When Thorm Forseth, the founder of Rimrock Stages Inc., talks about the importance of connections, he's not talking about work or social networking.
He means rebuilding Montana's bus connections after that mode of travel got thrown up in the air when Greyhound Lines Inc. quit serving Montana and North Dakota in 2004.
"I like to feel we're putting Montana back together with transportation now," Forseth said.
His company has become Montana's largest bus line.
On June 21, Rimrock Stages took over almost all of the Greyhound Bus Line routes, except for a slice west of Missoula.
And as soon as he mails in the lease, Forseth will officially be running the Greyhound bus depot on First Avenue North in downtown Billings. The bus depot will serve two other bus companies as well, Jefferson Bus Lines, which serves South Dakota, and Arrow Lines Inc., which drives into Wyoming and to Denver.
Forseth has sweat-equity credibility on this topic, having started his bus industry career 51 years ago. At age 19, the son of a Greyhound driver was loading and unloading baggage at the Billings station.
In 1972, Forseth started Rimrock Stages, now based at 5044 Midland Road.
With control of Montana bus routes, Forseth has shifted some schedules and hubs around to save travel time.
Billings remains the main hub, but the Butte connections were moved north. A late afternoon bus still travels to Butte, but Helena is the mini-hub now.
"I've cut two to three hours off travel from both Helena and Great Falls either west or east," he said.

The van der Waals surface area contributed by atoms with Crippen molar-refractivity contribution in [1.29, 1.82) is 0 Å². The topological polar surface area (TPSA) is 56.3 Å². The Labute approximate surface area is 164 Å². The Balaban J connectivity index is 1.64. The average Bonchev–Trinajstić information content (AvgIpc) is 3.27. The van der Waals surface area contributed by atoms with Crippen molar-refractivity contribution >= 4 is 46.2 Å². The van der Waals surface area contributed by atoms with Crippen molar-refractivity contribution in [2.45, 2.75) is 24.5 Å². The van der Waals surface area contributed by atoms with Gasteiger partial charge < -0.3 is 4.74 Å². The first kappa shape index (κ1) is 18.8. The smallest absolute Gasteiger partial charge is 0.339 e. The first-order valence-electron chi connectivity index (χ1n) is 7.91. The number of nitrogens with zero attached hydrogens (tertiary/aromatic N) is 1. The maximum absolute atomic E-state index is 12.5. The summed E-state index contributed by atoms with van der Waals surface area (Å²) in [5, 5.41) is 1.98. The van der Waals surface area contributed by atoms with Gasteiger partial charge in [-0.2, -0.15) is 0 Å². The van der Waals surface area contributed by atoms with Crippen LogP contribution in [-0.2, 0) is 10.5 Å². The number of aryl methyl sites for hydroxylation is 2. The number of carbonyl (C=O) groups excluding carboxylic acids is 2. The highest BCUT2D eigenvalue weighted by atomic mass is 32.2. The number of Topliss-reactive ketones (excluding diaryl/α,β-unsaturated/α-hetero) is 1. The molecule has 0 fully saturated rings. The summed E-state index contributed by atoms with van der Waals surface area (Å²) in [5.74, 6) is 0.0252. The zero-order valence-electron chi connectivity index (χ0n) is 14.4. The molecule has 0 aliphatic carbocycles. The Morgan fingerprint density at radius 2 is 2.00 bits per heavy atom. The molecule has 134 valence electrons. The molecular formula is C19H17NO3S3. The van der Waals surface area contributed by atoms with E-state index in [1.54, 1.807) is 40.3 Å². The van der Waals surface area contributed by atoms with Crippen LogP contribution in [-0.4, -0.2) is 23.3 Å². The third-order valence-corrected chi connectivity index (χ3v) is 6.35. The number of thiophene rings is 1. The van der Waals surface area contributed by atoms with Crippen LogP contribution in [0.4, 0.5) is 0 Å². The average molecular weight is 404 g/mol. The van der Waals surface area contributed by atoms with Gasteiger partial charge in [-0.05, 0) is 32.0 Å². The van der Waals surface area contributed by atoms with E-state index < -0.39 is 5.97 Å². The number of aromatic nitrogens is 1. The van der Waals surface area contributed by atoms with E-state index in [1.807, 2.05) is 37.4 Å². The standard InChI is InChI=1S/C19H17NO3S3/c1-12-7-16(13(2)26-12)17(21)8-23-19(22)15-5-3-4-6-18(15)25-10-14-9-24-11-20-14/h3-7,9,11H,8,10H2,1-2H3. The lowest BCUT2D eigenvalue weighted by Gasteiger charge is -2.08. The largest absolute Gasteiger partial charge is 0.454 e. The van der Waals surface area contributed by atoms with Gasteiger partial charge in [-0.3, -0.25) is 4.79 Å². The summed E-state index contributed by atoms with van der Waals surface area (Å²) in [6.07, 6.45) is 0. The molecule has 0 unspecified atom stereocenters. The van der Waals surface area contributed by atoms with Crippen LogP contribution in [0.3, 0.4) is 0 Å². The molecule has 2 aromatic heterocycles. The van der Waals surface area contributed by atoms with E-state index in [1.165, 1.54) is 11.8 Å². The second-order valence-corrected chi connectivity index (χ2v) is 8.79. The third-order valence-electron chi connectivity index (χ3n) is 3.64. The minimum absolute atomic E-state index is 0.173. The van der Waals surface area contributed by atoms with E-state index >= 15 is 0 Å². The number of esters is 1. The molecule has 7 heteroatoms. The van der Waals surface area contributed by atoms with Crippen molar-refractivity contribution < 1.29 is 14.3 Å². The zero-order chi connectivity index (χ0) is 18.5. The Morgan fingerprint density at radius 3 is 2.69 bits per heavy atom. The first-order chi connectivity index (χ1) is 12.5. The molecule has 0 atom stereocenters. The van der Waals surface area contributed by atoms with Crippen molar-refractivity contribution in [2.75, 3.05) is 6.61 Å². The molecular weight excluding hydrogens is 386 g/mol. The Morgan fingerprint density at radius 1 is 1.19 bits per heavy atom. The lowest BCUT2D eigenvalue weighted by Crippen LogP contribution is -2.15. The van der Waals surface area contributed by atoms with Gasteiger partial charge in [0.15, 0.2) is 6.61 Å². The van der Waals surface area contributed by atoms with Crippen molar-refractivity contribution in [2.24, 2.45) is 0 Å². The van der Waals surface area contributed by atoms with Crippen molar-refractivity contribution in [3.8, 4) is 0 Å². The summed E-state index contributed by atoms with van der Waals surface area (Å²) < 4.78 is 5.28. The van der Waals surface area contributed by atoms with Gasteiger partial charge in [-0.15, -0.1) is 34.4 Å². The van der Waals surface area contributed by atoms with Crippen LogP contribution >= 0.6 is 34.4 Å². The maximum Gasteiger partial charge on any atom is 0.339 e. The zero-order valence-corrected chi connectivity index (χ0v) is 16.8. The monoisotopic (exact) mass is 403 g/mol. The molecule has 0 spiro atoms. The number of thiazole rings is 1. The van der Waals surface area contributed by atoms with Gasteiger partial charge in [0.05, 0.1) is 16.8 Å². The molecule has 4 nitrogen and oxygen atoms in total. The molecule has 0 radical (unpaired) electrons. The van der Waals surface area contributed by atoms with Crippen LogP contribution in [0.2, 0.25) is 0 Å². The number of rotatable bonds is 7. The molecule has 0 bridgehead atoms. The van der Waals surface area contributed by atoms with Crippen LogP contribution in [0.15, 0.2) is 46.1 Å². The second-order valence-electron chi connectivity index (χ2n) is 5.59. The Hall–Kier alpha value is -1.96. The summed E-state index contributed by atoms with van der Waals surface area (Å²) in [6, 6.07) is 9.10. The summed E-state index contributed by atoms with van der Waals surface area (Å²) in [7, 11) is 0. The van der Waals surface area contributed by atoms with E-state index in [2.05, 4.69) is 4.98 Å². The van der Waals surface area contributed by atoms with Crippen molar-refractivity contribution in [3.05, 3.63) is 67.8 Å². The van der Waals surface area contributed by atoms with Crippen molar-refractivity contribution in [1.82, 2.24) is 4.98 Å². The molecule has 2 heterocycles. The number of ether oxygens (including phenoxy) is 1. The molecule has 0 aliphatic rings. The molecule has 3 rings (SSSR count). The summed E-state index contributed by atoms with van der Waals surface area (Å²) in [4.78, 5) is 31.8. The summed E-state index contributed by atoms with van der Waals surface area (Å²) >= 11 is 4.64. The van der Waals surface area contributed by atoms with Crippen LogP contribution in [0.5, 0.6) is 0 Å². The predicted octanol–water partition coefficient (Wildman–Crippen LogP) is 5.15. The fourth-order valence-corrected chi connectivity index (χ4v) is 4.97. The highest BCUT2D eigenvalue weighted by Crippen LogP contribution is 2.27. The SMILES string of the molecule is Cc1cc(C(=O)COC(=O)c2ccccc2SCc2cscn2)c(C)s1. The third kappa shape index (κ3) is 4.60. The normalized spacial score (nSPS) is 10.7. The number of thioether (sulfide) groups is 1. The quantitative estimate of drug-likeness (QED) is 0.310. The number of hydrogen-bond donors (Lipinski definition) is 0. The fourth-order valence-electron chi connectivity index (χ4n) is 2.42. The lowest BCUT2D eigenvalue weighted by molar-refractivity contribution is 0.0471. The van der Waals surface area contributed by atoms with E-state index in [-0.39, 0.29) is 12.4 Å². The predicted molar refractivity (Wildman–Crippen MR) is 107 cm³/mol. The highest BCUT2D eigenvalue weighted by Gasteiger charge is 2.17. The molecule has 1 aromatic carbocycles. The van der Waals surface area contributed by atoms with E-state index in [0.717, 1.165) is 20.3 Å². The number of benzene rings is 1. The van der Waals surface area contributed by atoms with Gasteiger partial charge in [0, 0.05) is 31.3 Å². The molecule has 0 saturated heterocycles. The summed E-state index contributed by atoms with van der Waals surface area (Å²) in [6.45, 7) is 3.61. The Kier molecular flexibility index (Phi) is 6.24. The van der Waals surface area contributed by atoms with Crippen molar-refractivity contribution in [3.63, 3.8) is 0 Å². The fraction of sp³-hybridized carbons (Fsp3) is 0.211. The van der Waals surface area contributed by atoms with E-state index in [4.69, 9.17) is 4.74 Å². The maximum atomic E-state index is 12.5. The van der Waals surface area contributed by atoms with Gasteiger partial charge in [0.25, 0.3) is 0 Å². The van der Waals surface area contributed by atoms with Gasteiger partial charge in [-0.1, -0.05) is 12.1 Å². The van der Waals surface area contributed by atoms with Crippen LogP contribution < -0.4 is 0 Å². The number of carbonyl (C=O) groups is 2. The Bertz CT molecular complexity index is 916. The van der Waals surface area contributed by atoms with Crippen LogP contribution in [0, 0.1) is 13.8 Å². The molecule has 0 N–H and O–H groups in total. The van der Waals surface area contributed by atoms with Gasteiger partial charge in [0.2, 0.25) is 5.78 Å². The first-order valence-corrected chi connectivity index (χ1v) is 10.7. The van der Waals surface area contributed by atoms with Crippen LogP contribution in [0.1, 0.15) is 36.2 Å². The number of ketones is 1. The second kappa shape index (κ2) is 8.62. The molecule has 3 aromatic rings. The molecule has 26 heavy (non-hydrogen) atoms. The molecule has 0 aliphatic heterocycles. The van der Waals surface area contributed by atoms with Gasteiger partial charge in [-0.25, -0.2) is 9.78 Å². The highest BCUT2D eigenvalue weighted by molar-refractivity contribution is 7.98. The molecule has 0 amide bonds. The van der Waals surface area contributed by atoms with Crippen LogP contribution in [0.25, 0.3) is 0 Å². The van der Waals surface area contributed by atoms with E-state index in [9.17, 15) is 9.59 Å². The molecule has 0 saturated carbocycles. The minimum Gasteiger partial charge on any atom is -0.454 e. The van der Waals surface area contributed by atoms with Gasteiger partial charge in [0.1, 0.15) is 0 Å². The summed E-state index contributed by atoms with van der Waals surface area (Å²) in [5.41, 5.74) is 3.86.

The company also runs 6:30 a.m. and 6:30 p.m. eastbound buses from Billings across North Dakota to Fargo, which is an 11½-hour trip.
Heading west, bus riders in Missoula will transfer from a Rimrock to a Greyhound bus to continue their trip.
Rimrock Stages, which also does business as Rimrock Trailways, serves 27 cities and towns in Montana and a dozen in North Dakota. The company employs 49 people, after hiring five more for the new runs.
Dar and Jim Aldrich of Billings, who represent the Montana Association for the Blind and ride the bus often, said they were happy about the Helena hub changes.
"Being able to get to Great Falls through Helena will cut time, and it is a nicer ride," Jim Aldrich said.
High gas prices encourage people to ride the bus, Forseth said, but the business remains very dependent on the national economy.
"In 2008, when the first gasoline spiked in price, we went gangbusters. We thought we hit the mother lode there," he said.
But then economic recession hit and made 2009 and most of 2010 challenging, he said.
Last year, Rimrock Stages drivers traveled 1.4 million miles carrying 68,800 passengers, plus packages. Charter operations make up 17 percent of the business.
Rimrock runs 17 buses, but is adding two more. By 2012, all the buses will be equipped with lifts for the handicapped, as required by federal law.
Now the Billings business has gone third-generation. Eric Forseth is its vice president running the day-to-day operations and his mother, Jean, who retired as a nurse, has been put back to work in the family business.
Forseth said he plans on making just a few changes to the bus depot, which was extensively remodeled back to its original Art Deco look a decade ago.
He'll put Rimrock Stages' name where the Greyhound dog is leaping from red to blue on a sign now.
But he's keeping all the neon, from the vertical "BUS" to the "GREYHOUND" letters above the entrance.
"It's part of the historic look. I just didn't have the heart to take it down," Forseth said.
To learn more, go to www.rimrocktrailways.com or call 800-255-7655.